It may be a way of coming to terms with our not being able to help, but let’s be honest about it, rather than blaming God.

In my experience it seems all to easy to accept dreadful human suffering & atrocities when we believe that this life is temporary & only a preparation for the next, more important ‘life after death.’

Belief in ‘life after death’ can also become an excuse for inaction, whilst real human beings are suffering in this ‘one life’ we know we have.

If everyone believed that this life is our one & only chance at conscious existence, maybe the world would be a safer, happier place to live? Certainly Islamist Jihadist extremists wouldn’t be able to die as martyrs whilst preparing for paradise if they believed this life is all there was.

I believe there is no overarching plan and purpose for life. We all have a life based on choice, chance & circumstances. Often not even as a result of our own choices. Most people’s lives are deeply affected by other people’s choices which affect them. For instance which parents we’re born to, and what type of upbringing we have, often set the stage for the rest of our lives.

In considering a purpose of life I just don’t accept there is any compelling evidence for there being any other existence for us besides this one. It may not be fair, or just. It just is!

It is up to us to make the best of what opportunities are available to us, & that includes education and opportunities to develop our minds, as well as what we do to ease the suffering of others.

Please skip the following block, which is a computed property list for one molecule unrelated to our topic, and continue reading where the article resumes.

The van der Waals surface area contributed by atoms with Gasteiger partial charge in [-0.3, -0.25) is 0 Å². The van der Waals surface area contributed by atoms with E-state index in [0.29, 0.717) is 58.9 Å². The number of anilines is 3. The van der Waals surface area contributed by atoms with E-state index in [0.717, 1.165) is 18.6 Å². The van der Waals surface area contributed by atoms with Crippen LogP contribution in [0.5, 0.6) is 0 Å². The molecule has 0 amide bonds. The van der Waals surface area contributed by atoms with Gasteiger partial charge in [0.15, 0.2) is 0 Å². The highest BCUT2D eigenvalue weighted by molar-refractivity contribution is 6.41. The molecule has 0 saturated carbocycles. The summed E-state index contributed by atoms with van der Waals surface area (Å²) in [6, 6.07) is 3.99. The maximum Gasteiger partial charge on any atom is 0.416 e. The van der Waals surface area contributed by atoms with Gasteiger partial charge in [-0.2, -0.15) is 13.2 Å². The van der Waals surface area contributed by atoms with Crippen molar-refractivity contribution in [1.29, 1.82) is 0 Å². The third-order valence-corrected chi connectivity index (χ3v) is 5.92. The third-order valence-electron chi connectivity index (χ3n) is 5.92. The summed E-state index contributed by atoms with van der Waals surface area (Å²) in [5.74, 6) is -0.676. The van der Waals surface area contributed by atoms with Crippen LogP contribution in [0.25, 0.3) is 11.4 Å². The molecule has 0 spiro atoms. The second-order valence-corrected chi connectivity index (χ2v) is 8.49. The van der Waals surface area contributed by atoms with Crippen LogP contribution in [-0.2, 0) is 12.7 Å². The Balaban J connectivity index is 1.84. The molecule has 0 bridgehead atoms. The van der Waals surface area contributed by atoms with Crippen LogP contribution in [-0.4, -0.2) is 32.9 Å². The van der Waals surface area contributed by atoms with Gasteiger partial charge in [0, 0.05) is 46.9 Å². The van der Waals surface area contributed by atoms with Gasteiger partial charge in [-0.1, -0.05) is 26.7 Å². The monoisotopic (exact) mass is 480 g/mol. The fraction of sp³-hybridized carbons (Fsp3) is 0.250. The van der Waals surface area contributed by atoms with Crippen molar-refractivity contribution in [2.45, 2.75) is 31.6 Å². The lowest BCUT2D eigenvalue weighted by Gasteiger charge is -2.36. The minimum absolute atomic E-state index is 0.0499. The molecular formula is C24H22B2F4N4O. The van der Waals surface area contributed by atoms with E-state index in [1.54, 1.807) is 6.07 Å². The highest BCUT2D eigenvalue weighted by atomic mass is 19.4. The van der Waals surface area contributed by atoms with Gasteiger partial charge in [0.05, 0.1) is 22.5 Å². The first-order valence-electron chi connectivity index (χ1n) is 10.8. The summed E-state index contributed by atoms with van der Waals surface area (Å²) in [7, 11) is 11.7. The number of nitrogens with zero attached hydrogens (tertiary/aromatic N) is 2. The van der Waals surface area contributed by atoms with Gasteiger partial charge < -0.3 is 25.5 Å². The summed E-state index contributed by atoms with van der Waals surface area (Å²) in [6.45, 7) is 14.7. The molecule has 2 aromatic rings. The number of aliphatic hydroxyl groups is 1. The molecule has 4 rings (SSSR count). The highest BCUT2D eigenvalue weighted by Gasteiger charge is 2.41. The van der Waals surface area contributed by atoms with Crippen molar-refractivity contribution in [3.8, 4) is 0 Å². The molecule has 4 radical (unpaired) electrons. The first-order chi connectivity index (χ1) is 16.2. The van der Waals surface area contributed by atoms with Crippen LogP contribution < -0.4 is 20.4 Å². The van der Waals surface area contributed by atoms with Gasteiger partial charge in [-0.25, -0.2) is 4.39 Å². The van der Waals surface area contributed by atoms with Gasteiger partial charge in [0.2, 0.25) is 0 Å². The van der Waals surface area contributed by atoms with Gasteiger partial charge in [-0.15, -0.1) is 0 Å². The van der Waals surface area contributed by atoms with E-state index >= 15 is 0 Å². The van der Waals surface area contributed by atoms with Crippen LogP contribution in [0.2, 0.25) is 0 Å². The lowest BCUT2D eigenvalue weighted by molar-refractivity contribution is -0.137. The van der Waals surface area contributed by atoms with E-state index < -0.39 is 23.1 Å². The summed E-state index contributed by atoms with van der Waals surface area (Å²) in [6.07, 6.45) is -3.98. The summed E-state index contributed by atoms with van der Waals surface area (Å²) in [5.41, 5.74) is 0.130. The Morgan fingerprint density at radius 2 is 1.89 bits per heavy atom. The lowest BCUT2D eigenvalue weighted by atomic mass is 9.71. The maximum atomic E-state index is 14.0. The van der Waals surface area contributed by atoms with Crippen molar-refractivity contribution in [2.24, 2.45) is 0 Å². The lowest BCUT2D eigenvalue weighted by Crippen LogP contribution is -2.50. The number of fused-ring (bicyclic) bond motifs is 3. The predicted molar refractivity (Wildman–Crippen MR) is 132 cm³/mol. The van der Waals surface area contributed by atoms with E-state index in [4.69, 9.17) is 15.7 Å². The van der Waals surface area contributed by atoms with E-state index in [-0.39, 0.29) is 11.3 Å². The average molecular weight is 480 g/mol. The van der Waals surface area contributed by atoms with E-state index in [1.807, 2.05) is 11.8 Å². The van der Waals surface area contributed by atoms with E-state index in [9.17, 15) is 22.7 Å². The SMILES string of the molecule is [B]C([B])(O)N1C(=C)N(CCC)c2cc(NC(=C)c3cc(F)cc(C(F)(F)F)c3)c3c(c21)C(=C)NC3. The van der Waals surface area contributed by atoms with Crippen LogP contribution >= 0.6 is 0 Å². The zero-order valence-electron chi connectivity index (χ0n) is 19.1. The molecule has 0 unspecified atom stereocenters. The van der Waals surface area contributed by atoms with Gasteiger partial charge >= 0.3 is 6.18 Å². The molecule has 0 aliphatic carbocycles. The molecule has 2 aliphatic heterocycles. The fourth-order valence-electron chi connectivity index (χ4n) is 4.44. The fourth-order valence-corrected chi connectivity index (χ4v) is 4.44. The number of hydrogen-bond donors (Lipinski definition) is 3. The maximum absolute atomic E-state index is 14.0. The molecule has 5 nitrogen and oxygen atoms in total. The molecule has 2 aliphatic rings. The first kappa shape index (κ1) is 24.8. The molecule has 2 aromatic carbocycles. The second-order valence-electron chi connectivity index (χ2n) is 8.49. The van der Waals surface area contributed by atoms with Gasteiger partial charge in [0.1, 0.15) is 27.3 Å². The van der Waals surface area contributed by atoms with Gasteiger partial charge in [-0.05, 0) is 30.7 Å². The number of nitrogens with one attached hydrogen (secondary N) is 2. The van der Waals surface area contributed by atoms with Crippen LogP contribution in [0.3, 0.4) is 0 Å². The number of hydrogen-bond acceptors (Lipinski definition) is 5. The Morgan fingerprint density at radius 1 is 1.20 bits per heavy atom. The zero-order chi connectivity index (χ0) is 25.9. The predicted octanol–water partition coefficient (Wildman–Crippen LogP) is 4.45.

As a secular humanist I believe very strongly it is our duty to help improve the lives of every single human being on this planet. To do our best to enhance the human condition so that everyone has the optimum conditions to thrive as a person. So everyone gets to choose their own life experience with the best opportunities for developing their talents and skills.

I think it is beholden to us to work towards this goal.

Belief in an afterlife is at best a distraction, at worst an excuse to squander it on preparing for a fantasy which might never happen.

So much time, thought, effort & money is spent on preparing for something which is just a hope.

I have no concern about receiving eternal blessings from a god, or avoiding his eternal punishments either. I think that if there is a god he would prefer we concentrate on this one life we’re living right now and on improving the life experience of all the inhabitants of this planet.

Any time we focus on an afterlife at the expense of this one we’re living right now we’re reducing our effectiveness in mortality.

Any belief system which idolises the afterlife is distorting our priorities. Some people would rather they or their loved ones died rather than change their beliefs. It is sickly tragic when religious beliefs are held in higher esteem than human life, but it happens far too often. It happens in many religions.

Woody Allen had an excellent point to make on this “IF GOD EXISTS, I HOPE HE HAS A GOOD EXCUSE.”

David Nicholls, president of the Atheist Foundation of Australia, had this to say: